This course deals with representations of illness in English and Scandinavian children’s and young adult literature. Illness has long been an established motif in children’s literature, with prominent examples such as Astrid Lindgren’s The Brothers Lionheart (1973), while the amount of young adult novels dealing with illness has steadily increased following the commercial success of John Green’s The Fault in Our Stars (2012). The course explores illlness narratives intended for children and young adults using several different approaches. From the perspective of the sociology of literature, we investigate both the book market and the intended readership of such narratives. Within the context of the medical humanities, we make use of the academic field of literature and medicine to study the style and structure of these narratives. We employ a gender studies perspective to examine gendered depictions of sick children and young adults, as well as the genderization of illness in itself.
The interdisciplinary nature of the course will ensure that students receive training in combining research methodologies from within and without the discipline of literary studies. The secondary literature used in the course will include texts written by medical professionals. The primary literature will include both Scandinavian and English works of fiction, with the opportunity given to read works in translation. The historical span of the course will range from the 19th century until today. While the course is suitable for all interested students, it is particularly suited to students who may want to incorporate illness narratives in their own teaching activities.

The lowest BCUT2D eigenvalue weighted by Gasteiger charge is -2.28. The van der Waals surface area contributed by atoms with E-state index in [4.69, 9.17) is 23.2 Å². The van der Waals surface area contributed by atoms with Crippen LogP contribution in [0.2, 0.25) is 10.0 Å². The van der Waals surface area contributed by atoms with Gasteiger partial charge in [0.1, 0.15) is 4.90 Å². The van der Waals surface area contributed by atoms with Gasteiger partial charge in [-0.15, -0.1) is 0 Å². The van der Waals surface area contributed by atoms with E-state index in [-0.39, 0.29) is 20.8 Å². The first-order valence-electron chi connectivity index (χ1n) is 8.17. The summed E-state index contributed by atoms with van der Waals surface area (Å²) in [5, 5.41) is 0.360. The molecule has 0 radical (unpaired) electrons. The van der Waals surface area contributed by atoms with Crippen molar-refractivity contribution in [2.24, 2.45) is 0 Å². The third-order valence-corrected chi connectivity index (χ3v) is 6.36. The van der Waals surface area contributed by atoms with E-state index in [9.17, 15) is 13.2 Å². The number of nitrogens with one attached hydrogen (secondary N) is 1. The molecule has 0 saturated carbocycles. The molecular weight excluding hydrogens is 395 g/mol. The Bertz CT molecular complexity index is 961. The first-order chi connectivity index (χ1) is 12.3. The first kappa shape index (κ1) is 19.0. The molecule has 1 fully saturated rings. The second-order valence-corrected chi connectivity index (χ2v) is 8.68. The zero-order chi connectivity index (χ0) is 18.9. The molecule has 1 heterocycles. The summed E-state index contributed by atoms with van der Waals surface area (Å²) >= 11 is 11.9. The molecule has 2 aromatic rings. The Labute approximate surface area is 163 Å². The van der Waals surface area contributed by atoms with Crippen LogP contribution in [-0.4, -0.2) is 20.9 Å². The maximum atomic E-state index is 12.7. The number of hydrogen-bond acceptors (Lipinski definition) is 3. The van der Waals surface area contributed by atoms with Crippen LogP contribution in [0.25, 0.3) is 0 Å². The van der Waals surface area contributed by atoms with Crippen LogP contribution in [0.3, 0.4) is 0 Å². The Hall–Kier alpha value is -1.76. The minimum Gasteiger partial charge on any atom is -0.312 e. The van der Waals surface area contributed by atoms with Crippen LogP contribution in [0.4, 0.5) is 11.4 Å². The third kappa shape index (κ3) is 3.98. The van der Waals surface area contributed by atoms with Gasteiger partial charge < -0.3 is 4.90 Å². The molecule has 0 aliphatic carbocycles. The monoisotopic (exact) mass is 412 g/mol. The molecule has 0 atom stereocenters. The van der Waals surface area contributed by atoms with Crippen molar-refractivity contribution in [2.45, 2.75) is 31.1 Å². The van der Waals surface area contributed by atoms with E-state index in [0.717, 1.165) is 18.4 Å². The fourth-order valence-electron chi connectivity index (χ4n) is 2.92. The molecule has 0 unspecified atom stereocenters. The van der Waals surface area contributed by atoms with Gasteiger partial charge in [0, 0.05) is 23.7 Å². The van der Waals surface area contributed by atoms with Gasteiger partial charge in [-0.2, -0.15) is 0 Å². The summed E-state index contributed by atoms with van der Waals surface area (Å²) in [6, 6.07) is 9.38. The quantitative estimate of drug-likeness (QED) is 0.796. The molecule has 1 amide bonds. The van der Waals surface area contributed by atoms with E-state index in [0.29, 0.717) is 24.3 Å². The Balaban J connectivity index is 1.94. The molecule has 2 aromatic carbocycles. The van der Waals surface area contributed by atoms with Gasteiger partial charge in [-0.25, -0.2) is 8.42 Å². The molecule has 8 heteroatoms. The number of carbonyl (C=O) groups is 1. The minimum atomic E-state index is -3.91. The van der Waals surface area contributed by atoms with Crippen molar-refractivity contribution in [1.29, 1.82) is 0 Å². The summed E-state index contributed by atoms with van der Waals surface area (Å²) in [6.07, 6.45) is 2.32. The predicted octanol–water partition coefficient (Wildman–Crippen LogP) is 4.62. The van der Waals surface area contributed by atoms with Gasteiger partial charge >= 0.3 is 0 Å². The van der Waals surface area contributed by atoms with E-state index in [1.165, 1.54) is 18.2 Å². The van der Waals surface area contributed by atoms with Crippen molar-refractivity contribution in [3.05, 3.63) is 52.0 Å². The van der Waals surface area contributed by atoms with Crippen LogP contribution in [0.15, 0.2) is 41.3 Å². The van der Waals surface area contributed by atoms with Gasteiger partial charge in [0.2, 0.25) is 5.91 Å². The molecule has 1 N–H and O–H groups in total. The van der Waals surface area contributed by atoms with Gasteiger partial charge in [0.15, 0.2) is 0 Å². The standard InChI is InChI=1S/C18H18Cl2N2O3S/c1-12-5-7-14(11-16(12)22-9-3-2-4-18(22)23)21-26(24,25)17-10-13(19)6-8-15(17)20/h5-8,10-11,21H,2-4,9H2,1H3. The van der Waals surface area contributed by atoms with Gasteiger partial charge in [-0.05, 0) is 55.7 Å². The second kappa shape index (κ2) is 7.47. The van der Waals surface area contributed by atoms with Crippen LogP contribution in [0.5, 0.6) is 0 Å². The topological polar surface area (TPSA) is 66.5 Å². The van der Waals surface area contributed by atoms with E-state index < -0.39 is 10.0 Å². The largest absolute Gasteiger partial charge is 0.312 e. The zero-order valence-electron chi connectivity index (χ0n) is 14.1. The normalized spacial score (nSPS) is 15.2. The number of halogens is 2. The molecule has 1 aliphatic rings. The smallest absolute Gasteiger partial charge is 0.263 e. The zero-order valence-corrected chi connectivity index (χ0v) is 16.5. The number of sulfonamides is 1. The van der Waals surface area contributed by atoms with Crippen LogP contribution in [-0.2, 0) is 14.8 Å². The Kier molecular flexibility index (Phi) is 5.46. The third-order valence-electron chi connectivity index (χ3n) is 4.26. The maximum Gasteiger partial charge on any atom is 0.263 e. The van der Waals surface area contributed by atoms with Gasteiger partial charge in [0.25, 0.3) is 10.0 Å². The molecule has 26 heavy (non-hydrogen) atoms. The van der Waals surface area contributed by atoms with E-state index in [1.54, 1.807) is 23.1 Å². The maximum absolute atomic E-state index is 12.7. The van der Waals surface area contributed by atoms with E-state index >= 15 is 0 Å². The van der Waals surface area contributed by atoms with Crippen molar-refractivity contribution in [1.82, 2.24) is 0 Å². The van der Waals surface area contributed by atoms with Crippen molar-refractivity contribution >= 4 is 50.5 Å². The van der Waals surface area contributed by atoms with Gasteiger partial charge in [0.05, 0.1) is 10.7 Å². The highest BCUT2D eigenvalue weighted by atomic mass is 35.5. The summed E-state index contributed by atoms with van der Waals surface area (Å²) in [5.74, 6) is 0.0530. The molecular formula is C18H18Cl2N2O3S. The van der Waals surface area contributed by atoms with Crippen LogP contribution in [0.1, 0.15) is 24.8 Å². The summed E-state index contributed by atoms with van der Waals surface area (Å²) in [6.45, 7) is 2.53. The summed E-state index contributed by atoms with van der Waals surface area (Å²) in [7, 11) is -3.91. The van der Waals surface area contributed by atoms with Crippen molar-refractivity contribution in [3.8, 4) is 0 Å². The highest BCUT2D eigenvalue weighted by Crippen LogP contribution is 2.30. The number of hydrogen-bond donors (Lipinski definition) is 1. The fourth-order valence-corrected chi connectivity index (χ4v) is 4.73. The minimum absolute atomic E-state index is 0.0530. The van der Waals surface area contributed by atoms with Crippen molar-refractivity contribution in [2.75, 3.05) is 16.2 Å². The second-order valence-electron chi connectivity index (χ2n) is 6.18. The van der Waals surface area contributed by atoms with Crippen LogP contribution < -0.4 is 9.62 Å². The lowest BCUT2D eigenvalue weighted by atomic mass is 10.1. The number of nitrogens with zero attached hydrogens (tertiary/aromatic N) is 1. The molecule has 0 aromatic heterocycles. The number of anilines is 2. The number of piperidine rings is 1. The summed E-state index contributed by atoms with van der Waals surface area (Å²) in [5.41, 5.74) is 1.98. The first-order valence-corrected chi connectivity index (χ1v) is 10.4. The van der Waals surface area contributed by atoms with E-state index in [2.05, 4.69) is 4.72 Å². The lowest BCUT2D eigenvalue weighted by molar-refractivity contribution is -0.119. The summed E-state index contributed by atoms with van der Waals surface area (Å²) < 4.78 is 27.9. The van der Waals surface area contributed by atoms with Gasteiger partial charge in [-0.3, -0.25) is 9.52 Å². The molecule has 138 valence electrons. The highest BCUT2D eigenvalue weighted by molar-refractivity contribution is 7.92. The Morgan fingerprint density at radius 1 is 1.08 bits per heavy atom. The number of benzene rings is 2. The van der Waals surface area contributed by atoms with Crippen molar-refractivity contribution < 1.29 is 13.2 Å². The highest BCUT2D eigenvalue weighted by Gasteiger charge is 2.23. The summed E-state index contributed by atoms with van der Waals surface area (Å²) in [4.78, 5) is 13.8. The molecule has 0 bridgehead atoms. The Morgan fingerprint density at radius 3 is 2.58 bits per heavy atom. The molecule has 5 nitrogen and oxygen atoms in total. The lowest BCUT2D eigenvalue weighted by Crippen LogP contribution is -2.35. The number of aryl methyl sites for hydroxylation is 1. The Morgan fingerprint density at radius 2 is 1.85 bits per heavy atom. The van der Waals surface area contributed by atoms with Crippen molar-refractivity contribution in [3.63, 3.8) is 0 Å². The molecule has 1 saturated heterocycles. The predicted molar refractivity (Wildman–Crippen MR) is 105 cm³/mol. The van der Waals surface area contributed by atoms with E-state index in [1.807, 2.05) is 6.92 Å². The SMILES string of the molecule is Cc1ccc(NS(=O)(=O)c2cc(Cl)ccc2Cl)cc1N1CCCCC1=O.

The students have the following learning outcomes:
The student has:
The student can:
Competence The student can:
Ca. 52 teaching hours, with seminars and group discussions. The students will be expected to collaborate in reading groups.
All courses will be evaluated once during the period of the study program. The board of the program decides which courses will be evaluated by students and teacher each year
The following coursework requirements must be completed and approved in order to take the final exam:
All coursework requirements may be completed collaboratively. Coursework requirements are evaluated as "approved" or "not approved".
The exam will consist of a one week home exam (8-10 pages).
The exam will be assessed on an A-F grades scale. Grades are A-E for passed and F for failed. Retake is offered in in the beginning of the following semester in cases of grade F or Fail. Deferred examination is offered in the beginning of the following semester if the student is unable to take the final exam due to illness or other exceptional circumstances. Registration deadline for retake is January 15 for autumn semester exams and August 15 for spring semester exams.